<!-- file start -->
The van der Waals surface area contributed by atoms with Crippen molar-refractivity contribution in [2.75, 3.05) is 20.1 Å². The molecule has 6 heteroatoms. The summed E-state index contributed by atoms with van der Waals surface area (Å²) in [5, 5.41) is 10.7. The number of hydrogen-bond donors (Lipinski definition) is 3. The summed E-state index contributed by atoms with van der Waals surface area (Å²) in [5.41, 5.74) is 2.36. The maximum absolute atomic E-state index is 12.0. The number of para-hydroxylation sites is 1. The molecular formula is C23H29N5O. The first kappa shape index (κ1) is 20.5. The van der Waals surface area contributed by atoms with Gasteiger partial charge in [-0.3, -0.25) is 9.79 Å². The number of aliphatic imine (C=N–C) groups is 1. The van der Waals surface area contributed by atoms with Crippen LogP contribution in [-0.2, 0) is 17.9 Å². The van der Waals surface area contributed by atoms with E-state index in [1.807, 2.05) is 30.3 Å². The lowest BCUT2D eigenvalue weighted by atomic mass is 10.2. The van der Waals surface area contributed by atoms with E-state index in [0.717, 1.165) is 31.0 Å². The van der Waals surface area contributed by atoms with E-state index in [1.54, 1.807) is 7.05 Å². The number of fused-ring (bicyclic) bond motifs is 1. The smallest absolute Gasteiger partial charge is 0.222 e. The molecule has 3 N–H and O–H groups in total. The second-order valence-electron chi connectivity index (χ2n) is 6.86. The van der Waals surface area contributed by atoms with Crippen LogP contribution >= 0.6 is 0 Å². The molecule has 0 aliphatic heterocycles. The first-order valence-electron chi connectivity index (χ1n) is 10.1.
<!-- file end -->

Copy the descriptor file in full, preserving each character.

The van der Waals surface area contributed by atoms with Crippen molar-refractivity contribution in [2.75, 3.05) is 20.1 Å². The molecule has 6 heteroatoms. The summed E-state index contributed by atoms with van der Waals surface area (Å²) in [5, 5.41) is 10.7. The number of hydrogen-bond donors (Lipinski definition) is 3. The summed E-state index contributed by atoms with van der Waals surface area (Å²) in [5.41, 5.74) is 2.36. The maximum absolute atomic E-state index is 12.0. The number of para-hydroxylation sites is 1. The molecular formula is C23H29N5O. The first kappa shape index (κ1) is 20.5. The van der Waals surface area contributed by atoms with Gasteiger partial charge in [-0.3, -0.25) is 9.79 Å². The number of aliphatic imine (C=N–C) groups is 1. The van der Waals surface area contributed by atoms with Crippen LogP contribution in [-0.2, 0) is 17.9 Å². The van der Waals surface area contributed by atoms with E-state index in [1.807, 2.05) is 30.3 Å². The lowest BCUT2D eigenvalue weighted by atomic mass is 10.2. The van der Waals surface area contributed by atoms with E-state index in [0.717, 1.165) is 31.0 Å². The van der Waals surface area contributed by atoms with E-state index in [1.54, 1.807) is 7.05 Å². The number of fused-ring (bicyclic) bond motifs is 1. The smallest absolute Gasteiger partial charge is 0.222 e. The molecule has 3 N–H and O–H groups in total. The second-order valence-electron chi connectivity index (χ2n) is 6.86. The van der Waals surface area contributed by atoms with Crippen LogP contribution >= 0.6 is 0 Å². The molecule has 0 aliphatic heterocycles. The first-order valence-electron chi connectivity index (χ1n) is 10.1.